Grading Strikeforce's fighters
From A-minus to an F, the evening's report card:
Strikeforce: "Diaz vs. 'Cyborg'" report card
Strikeforce welterweight champion Nick Diaz started the new year strong against an opponent he was supposed to look good against. Doing what was expected of him -- including fighting with an entertaining style -- Diaz's armbar finish brought him a ninth straight victory. The caliber of his opposition can and should be called into question, and fighting journeymen like Evangelista Santos feeds into that narrative, but is it so difficult to imagine the 27-year-old from Stockton, Calif., wouldn't be more competitive against No. 1-ranked Georges St. Pierre than Dan Hardy or Josh Koscheck? "Cyborg" hit Diaz plenty, and for that the champion misses out on a perfect mark. All in all, it was a stellar effort.
Multiple-time Brazilian jiu-jitsu world champion Ronaldo Souza once again proved the effectiveness of his power grappling game. Though "Jacare" was challenged by Robbie Lawler on the feet and nearly lost the Strikeforce middleweight title -- by his own admission, he was hurt several times by the challenger's power -- Souza maintained poise under heavy fire. He's showing maturity with each fight, and presents difficult stylistic matchups for anyone in the division. Because Lawler had him walking in potholes, Souza earns less than an A. Regardless, this is a real fighter at 185.
Let there be no doubt to light heavyweights out there willing to grapple with Roger Gracie: You do so at your own peril. The most accomplished grappler in the storied history of the Gracie family won his third straight fight by rear-naked choke on Saturday; he's so good, opponents can't stop what they know is coming. Still, as others have proved, jiu-jitsu alone won't cut it. That's why the most notable aspect of Gracie's victory over Trevor Prangley wasn't the ease with which he passed guard into mount and back-control. It was the use of his considerable length to establish a jab. The continued development of his footwork, jab and ability to control distance will only make transitioning to the ground easier. Gracie showed he can have a real fighting future if he wants one.
Herschel Walker admits his potential is limited. He knows he wants no part of the upper crust of the heavyweight division. So it's fruitless to grade him with a forward-looking gaze. Saturday's effort against an opponent who took nine months off between fights isn't worth much, except as inspiration to anyone approaching the age of 50. That said, Walker's respect for MMA and his position as a budding ambassador for the sport are significant. There are murmurs that he could walk away from fighting, though that doesn't mean he'd move on from MMA entirely. Walker sounds intent on training, and it should be clear by now that there's very little, if anything, negative about his presence in the sport. Kimbo Slice he is not.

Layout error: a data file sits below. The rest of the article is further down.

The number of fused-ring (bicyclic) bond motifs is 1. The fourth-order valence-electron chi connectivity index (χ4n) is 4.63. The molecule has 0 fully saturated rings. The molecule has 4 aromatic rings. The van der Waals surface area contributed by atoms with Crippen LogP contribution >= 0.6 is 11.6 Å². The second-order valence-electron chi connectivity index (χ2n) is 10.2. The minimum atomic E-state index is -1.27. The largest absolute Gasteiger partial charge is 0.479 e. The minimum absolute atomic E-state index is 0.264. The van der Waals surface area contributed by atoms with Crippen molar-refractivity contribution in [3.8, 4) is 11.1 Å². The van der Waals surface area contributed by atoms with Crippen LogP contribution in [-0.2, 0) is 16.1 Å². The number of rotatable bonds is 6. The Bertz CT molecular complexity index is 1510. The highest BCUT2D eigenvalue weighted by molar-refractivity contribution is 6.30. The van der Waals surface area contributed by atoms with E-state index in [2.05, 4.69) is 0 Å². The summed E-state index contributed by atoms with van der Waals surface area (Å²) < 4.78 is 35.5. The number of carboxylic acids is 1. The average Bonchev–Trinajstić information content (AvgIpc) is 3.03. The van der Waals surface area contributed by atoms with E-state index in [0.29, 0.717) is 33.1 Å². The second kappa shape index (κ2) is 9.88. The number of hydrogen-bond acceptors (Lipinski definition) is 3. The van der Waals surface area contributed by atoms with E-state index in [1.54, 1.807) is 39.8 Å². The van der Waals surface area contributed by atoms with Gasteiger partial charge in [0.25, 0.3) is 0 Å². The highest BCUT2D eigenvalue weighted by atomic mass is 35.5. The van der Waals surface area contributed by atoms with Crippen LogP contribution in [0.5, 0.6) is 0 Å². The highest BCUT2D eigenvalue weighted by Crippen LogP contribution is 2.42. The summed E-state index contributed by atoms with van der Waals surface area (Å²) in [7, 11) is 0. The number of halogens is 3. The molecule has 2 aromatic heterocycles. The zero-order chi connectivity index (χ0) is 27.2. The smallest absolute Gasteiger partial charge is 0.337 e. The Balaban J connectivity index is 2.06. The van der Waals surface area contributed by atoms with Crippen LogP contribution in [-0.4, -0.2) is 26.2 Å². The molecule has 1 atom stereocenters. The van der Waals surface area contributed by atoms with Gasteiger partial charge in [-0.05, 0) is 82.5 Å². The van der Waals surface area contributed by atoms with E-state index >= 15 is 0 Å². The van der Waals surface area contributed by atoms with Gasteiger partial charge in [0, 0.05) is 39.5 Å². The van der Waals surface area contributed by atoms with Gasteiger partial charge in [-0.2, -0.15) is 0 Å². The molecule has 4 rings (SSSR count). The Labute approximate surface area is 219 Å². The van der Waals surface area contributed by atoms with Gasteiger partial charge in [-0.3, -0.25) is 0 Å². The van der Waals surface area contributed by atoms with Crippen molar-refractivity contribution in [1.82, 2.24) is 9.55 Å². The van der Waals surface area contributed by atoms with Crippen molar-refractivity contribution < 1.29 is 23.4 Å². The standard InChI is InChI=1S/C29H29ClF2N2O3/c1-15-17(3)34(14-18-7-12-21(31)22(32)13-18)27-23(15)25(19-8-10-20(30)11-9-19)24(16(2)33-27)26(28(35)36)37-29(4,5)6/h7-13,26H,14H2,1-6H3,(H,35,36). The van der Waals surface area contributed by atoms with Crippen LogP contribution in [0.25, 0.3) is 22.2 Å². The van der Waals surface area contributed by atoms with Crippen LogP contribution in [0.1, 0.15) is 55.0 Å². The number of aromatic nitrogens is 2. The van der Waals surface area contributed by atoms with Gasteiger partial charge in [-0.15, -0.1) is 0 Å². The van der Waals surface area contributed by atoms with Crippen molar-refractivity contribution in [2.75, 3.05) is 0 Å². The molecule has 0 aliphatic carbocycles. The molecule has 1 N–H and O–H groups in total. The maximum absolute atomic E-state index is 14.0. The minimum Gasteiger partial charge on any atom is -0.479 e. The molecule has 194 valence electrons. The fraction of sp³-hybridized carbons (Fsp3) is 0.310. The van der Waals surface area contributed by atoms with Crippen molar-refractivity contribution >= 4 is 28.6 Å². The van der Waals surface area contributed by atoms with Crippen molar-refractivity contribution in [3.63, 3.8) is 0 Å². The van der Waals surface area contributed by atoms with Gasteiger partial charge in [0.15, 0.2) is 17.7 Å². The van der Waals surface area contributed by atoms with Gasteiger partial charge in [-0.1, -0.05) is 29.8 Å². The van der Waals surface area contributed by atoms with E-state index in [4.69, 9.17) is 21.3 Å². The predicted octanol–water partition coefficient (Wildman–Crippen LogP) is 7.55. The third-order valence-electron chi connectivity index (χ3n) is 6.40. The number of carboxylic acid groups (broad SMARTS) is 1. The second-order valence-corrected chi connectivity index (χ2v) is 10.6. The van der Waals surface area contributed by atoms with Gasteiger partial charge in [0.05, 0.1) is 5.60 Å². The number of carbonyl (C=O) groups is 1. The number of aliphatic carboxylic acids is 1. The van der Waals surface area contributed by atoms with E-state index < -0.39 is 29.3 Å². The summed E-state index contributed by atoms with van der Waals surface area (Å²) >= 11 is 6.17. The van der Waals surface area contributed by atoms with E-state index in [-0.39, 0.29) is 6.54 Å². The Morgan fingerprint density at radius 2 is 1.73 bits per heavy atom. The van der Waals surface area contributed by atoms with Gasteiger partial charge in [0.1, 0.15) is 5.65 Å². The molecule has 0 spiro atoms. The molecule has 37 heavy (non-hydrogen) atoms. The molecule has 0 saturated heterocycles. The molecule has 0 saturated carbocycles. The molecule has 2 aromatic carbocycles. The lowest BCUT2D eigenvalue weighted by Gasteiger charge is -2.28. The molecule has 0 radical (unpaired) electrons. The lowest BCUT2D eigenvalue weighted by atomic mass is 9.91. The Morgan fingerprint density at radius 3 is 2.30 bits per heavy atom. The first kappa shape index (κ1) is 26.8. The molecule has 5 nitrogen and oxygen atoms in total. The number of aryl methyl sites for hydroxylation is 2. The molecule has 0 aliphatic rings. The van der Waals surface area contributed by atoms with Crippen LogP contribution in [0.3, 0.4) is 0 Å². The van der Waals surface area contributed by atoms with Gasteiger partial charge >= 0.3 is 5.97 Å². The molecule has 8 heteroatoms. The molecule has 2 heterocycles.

Because of his training emphases over the years, it appears Lawler won't make good on his potential. He's forever aggressive and dangerous on the feet. But beyond the ability to deliver damaging blows in striking exchanges, Lawler remains a flawed mixed martial artist. It may be too late to reverse the trend, though there remains some upside. He's 28, meaning his physical prime is just now coming into play. The American was within reach of finishing Jacare, but things needed to come together perfectly for him to do so -- there was no Melvin Manhoef moment this time.
An inspired performance by Brazilian veteran wasn't enough. As many opportunities as "Cyborg" had against Diaz, all it took was one mental lapse for his effort to fall apart. That Cyborg so quickly surrendered an armbar submission upon hitting the canvas should tell you all you need to know about his overall ability as a fighter. Santos is always game to brawl, but beyond that he's never been someone to be taken seriously as a potential champion.
Tough guy. Veteran of many a war. Prangley isn't the sort of fighter to go down easily against anyone, yet he fizzled out meekly against Gracie and, with an unmistakable sense of inevitability, tapped to the most basic of submissions. At the age of 38, Prangley is as road warrior, capitalizing on that "UFC veteran" tag to get fights and make a buck. That's about as good as it gets for him, though.
In the end, Scott Carson is a sympathetic figure. That's all. He was quiet in the days before fighting Herschel Walker. And he remained so once they hit the cage. With a weak effort in the biggest moment of his professional MMA life, Carson goes down as little more than a footnote in the brief MMA exploits of a Heisman Trophy winner.
Josh Gross covers MMA for ESPN.com. Follow him on Twitter at JoshGrossESPN.
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